CONCORD — A new “hybrid PAC” announced today by New Hampshire liberty movement conservatives Aaron Day and Matt Philips intends to focus initially on supporting Andrew Hemingway for governor and like-minded candidates for the state Senate, but has its eyes on a bigger prize.
The Stark360 PAC also intends to be a player in the 2016 first-in-the-nation presidential primary campaign and “transform the Republican Party into a party of liberty that embraces the millennial generation.”
The PAC is taking unlimited contributions for its independent expenditure activities, and according to Day and Philips, “In addition to accepting cash, Stark360 will also accept contributions in Bitcoin — a new decentralized, digital form of currency free of external government interference.”
As for its goal, here is how Day put it in his news release:
“Crushing debt, unfunded entitlements, the government takeover of healthcare, overregulation, the decaying of our public schools, and massive government intrusion into our private lives are a direct assault on our liberty and individual rights.
“What if we could prove that liberty works? What if we could transform the Republican Party into a party of liberty that embraces the millennial generation? What if we could break the cycle of failed Republican candidates who support the expansion of the welfare state and position the country for a Goldwater/Reagan Republican in 2016?”
The PAC first wants to elect “the first pro-liberty, millennial governor (Andrew Hemingway)” and “win a pro-liberty majority for the Republicans in our 424 person state Legislature.”
Day is chair of the Republican Liberty Caucus of New Hampshire, which has endorsed 12 GOP candidates for the state Senate, including five who are taking on sitting GOP Senators in primaries. Hemingway is former chair of the RLCNH.
Stark360 proposes “a statewide, data-driven grassroots campaign that will endure beyond 2014 and address a fundamental structural weakness of the Republican Party,” and then “position New Hampshire to elect a Liberty Republican candidate in our crucial 2016 first-in-the-nation primary.”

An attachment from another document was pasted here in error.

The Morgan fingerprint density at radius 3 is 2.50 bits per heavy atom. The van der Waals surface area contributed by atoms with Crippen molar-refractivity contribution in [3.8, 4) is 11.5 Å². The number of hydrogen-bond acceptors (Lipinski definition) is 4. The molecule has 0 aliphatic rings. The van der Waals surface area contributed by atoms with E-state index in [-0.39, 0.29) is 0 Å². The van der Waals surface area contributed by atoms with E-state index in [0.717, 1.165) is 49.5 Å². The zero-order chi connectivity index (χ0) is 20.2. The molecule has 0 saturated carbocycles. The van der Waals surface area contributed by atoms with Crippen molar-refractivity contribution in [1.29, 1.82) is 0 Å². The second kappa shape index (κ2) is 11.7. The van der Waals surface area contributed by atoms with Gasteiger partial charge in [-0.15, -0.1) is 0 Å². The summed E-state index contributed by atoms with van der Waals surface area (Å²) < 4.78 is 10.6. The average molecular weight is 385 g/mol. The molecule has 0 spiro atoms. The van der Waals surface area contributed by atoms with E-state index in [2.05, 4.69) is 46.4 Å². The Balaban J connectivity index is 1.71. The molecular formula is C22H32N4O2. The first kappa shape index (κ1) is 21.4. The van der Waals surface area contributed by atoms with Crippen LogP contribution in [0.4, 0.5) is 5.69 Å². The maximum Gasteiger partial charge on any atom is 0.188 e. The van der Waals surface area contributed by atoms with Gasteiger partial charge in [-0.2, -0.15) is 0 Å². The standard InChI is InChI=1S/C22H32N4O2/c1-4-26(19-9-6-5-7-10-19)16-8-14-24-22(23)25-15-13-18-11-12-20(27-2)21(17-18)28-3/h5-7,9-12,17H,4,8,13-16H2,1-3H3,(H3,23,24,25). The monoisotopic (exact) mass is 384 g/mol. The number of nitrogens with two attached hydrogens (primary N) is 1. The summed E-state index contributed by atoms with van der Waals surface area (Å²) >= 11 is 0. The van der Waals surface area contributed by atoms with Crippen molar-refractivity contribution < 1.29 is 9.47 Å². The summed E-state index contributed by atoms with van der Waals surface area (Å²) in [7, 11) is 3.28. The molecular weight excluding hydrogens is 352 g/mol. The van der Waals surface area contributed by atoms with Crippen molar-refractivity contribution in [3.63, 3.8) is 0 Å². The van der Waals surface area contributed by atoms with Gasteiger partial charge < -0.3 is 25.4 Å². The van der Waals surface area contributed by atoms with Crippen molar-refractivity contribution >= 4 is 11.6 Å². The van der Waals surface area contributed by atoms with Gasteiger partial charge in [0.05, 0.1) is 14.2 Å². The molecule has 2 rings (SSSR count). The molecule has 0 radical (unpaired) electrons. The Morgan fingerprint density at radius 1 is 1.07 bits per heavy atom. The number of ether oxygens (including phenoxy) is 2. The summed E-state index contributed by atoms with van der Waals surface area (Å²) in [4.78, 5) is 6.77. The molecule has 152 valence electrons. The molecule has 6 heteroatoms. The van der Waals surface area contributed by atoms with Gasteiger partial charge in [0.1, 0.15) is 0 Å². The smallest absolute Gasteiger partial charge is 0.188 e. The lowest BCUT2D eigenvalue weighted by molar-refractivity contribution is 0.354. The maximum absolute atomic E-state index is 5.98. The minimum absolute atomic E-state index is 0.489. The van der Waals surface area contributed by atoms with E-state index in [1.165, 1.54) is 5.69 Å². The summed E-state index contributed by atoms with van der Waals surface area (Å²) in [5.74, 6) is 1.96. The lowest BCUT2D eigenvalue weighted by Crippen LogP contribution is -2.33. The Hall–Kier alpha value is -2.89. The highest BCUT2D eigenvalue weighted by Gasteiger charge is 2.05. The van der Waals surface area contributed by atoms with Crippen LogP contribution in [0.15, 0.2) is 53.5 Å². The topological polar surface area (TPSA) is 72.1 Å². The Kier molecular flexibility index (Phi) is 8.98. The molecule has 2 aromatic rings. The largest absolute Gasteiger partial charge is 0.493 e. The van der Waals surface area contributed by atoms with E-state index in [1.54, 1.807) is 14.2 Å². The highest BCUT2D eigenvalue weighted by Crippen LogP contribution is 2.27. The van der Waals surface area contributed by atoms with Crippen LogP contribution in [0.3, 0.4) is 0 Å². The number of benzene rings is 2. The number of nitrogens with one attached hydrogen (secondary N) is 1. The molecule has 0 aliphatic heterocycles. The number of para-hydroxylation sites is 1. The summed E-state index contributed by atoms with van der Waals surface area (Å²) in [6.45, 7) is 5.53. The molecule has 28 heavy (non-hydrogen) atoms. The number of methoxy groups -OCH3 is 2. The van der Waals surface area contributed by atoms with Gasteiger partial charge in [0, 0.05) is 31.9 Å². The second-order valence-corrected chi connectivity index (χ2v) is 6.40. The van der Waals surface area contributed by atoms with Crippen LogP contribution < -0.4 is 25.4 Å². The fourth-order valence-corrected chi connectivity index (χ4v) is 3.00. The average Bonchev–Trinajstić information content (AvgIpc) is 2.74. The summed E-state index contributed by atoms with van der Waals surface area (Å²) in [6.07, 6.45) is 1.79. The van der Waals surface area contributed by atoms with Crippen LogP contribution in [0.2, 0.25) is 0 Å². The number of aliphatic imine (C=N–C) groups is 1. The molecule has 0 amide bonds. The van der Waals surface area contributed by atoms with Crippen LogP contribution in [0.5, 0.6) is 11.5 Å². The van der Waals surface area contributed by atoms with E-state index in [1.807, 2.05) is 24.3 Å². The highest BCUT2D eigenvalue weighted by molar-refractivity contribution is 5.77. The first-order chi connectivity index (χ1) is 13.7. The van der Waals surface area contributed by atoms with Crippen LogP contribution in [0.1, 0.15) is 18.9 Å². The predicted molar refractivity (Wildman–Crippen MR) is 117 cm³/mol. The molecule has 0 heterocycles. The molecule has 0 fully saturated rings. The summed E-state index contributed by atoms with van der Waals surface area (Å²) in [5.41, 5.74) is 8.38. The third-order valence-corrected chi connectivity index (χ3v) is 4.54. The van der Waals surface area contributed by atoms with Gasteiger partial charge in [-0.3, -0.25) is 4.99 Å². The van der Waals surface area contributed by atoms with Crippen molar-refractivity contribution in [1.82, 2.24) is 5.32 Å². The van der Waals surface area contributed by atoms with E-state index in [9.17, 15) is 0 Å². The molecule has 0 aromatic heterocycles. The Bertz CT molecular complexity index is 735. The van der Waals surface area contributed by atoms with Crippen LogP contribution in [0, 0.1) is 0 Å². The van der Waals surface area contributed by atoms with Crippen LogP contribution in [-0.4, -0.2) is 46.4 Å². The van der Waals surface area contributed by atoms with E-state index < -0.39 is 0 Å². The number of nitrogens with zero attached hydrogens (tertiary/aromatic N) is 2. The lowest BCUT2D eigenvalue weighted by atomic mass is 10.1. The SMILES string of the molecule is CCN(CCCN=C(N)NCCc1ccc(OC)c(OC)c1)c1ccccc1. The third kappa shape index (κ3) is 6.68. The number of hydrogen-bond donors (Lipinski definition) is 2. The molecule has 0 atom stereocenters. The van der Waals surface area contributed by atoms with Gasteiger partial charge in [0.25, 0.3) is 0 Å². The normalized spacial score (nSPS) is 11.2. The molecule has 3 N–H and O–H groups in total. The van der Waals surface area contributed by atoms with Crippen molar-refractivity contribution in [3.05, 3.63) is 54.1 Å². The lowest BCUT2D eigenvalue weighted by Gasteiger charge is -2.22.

“New Hampshire is the single best investment to demonstrate and spread liberty throughout the rest of the country through New Hampshire’s critical first-in-the-nation primary status,” said Philips.
“The people of New Hampshire inherently embrace liberty” and in the state, “elected officials are accountable,” he and Day said.
Quoting former Gov. John H. Sununu that, “Iowa picks corn; New Hampshire picks Presidents,” Day said that in recent primaries the state has actually picked “losing presidential candidates.”
“A small, elite group of the New Hampshire Republican establishment, corrupted by D.C. interest groups, has disenfranchised New Hampshire voters, alienated the youth vote, and manipulated party rules for personal advantage. In particular, the treatment of Ron Paul in New Hampshire and the egregious manipulation of the rules aimed at harming Ron Paul delegates in the 2012 Presidential race, needs to end now. Our data-driven grassroots infrastructure will restore the Republican Party back to the liberty loving citizens of New Hampshire and serve as a model for the rest of the nation,” Day said in a statement.
As for the structure of Stark360, hybrid PACs are on the rise.
Day said his PAC has two separate bank accounts, one for the unlimited super PAC contributions and one for the traditional PAC. All contributions and expenditures are disclosed. He said the PAC would make direct contributions to candidates under required state and federal limits, while the super PAC would make unlimited independent expenditures.
Day said Stark360 PAC has filed a registration form with the New Hampshire Secretary of State’s Office. He was initially unaware of a New Hampshire requirement that a New Hampshire-registered PAC must have a New Hampshire-based treasurer or agent, but later told the New Hampshire Journal that Philips, who is a New Hampshire resident, was named the New Hampshire agent.
Day said PAC advisor and treasurer Dan Backer “scrutinizes” all activities and all transactions of the PAC.
Backer is the winning lead attorney in the landmark McCutcheon Vs. Federal Election Commission decision by the U.S. Supreme Court earlier this year, which struck down aggregate limits on the amount an individual may contribute during a two-year period to all federal candidates, parties and political action committees combined. By a vote of 5-4, the court ruled that the biennial aggregate limits are unconstitutional under the First Amendment.
Politically, said Day that while the PAC is “oriented toward people who support liberty” in the state,” it will attract support not only from Granite Staters but from across the country because of the importance of the first-in-the-nation primary.
He said that while the PAC founders see “Hemingway leading the charge” in New Hampshire, they will also focus on legislative races – particularly in certain state Senate primary contests – and even attempt to secure more members on the Republican State Committee.
“There is a glaring problem with the Republican Party,” in terms of “technology infrastructure, said Day.
“We were crushed in 2012 by the Obama campaign” technology, said Day. “The tools deployed by the NHGOP don’t work. We will make sure we leverage social media and data to build a grassroots effort and making the most of having intelligent data.”